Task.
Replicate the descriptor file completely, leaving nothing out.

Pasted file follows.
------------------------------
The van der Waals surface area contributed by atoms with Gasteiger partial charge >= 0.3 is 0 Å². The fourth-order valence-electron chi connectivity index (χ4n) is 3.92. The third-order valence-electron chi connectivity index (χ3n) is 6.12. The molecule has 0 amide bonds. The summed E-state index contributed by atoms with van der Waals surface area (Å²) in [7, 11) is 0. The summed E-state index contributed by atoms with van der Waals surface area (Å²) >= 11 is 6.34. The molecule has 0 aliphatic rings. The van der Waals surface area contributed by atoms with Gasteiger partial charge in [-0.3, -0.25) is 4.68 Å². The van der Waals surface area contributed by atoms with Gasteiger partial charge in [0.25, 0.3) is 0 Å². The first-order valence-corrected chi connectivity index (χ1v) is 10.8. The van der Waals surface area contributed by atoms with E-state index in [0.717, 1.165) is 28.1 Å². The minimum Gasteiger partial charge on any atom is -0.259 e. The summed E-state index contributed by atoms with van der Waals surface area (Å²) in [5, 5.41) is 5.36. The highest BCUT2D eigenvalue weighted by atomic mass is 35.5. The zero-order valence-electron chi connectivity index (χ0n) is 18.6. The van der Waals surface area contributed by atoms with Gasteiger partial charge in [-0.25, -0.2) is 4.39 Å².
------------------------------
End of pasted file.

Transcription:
The van der Waals surface area contributed by atoms with Gasteiger partial charge >= 0.3 is 0 Å². The fourth-order valence-electron chi connectivity index (χ4n) is 3.92. The third-order valence-electron chi connectivity index (χ3n) is 6.12. The molecule has 0 amide bonds. The summed E-state index contributed by atoms with van der Waals surface area (Å²) in [7, 11) is 0. The summed E-state index contributed by atoms with van der Waals surface area (Å²) >= 11 is 6.34. The molecule has 0 aliphatic rings. The van der Waals surface area contributed by atoms with Gasteiger partial charge in [-0.3, -0.25) is 4.68 Å². The van der Waals surface area contributed by atoms with Gasteiger partial charge in [0.25, 0.3) is 0 Å². The first-order valence-corrected chi connectivity index (χ1v) is 10.8. The van der Waals surface area contributed by atoms with E-state index in [0.717, 1.165) is 28.1 Å². The minimum Gasteiger partial charge on any atom is -0.259 e. The summed E-state index contributed by atoms with van der Waals surface area (Å²) in [5, 5.41) is 5.36. The highest BCUT2D eigenvalue weighted by atomic mass is 35.5. The zero-order valence-electron chi connectivity index (χ0n) is 18.6. The van der Waals surface area contributed by atoms with Gasteiger partial charge in [-0.25, -0.2) is 4.39 Å².